The life-history characteristics of Cardamine leucantha (Tausch) O. E. Schulz (Brassicaceae) are described. The species is an herbaceous perennial that favors open but relatively moist habitats. It is distributed from Kyushu to Hokkaido in Japan but also occurs in Korea, Mongolia, China and the Russ…

El Zein, H., and M. Bou Dagher-Kharrat. 2021. New records of vascular plants for the flora of Lebanon: a rare species rediscovered after seventy years, Daphne pontica L. (Thymelaeaceae), and three new occurrences, Atropa bella-donna L. (Solanaceae), Circaea lutetiana L. (Onagraceae), and Euonymus latifolius (L.) Mill. (Celastraceae). Check List 17: 655–667.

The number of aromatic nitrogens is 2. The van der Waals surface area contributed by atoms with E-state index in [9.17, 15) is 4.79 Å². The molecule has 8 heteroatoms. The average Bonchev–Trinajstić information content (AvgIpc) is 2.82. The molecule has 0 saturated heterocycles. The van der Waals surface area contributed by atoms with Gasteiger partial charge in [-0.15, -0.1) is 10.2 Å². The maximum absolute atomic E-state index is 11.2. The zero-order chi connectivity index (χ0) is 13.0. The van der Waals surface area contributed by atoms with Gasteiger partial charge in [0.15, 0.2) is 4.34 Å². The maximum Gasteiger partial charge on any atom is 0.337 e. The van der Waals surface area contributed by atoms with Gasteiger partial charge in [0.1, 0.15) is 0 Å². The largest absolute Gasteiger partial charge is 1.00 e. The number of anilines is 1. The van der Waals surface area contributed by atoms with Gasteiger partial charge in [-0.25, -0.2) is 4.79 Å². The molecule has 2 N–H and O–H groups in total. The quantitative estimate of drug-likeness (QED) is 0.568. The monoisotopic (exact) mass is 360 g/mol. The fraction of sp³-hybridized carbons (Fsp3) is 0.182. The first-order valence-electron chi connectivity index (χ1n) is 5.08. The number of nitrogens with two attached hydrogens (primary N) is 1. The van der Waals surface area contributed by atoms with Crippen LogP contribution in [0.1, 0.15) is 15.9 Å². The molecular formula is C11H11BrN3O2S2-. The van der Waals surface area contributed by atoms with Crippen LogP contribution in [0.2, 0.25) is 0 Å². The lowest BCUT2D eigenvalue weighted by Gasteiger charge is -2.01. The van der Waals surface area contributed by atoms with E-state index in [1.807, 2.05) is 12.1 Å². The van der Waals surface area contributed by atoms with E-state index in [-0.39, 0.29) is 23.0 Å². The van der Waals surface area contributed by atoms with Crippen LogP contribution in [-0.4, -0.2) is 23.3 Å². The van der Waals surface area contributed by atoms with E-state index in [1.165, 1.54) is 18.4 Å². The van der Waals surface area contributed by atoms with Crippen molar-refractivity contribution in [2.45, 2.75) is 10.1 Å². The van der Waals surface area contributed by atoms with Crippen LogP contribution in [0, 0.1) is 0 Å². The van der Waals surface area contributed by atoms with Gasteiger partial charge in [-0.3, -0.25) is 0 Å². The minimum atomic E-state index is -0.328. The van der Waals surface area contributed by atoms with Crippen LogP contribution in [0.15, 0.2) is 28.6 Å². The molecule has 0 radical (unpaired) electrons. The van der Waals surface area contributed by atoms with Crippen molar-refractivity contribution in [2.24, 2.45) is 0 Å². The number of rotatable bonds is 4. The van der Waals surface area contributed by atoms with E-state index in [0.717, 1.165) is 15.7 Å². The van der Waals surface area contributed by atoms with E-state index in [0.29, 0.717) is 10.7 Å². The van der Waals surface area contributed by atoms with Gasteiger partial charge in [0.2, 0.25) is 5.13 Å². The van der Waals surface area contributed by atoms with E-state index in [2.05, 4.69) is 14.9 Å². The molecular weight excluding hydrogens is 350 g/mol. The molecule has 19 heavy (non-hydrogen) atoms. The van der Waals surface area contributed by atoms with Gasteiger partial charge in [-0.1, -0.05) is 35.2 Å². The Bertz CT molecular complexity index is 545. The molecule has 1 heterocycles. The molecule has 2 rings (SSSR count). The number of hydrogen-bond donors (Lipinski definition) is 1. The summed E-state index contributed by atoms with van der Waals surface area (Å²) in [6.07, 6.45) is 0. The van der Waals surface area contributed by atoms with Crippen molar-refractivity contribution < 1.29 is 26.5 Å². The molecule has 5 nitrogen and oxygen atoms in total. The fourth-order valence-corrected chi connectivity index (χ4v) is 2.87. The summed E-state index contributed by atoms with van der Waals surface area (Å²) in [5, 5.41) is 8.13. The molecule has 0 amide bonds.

During a series of surveys in two valleys of Mount Lebanon between 2014 and 2020, four new occurrences of vascular plants were detected. Atropa bella-donna L. (Solanaceae, Spermatophyte), Circaea lutetiana L. (Onagraceae, Spermatophyte), and Euonymus latifolius (L.) Mill. (Celastraceae, Spermatophyt…

Briscoe Runquist, R. D., T. A. Lake, and D. A. Moeller. 2021. Improving predictions of range expansion for invasive species using joint species distribution models and surrogate co‐occurring species. Journal of Biogeography 48: 1693–1705.

Aims: Species distribution models (SDMs) are often used to forecast potential distributions of important invasive or rare species. However, situations where models could be the most valuable ecologically or economically, such as for predicting invasion risk, often pose the greatest challenges to SDM…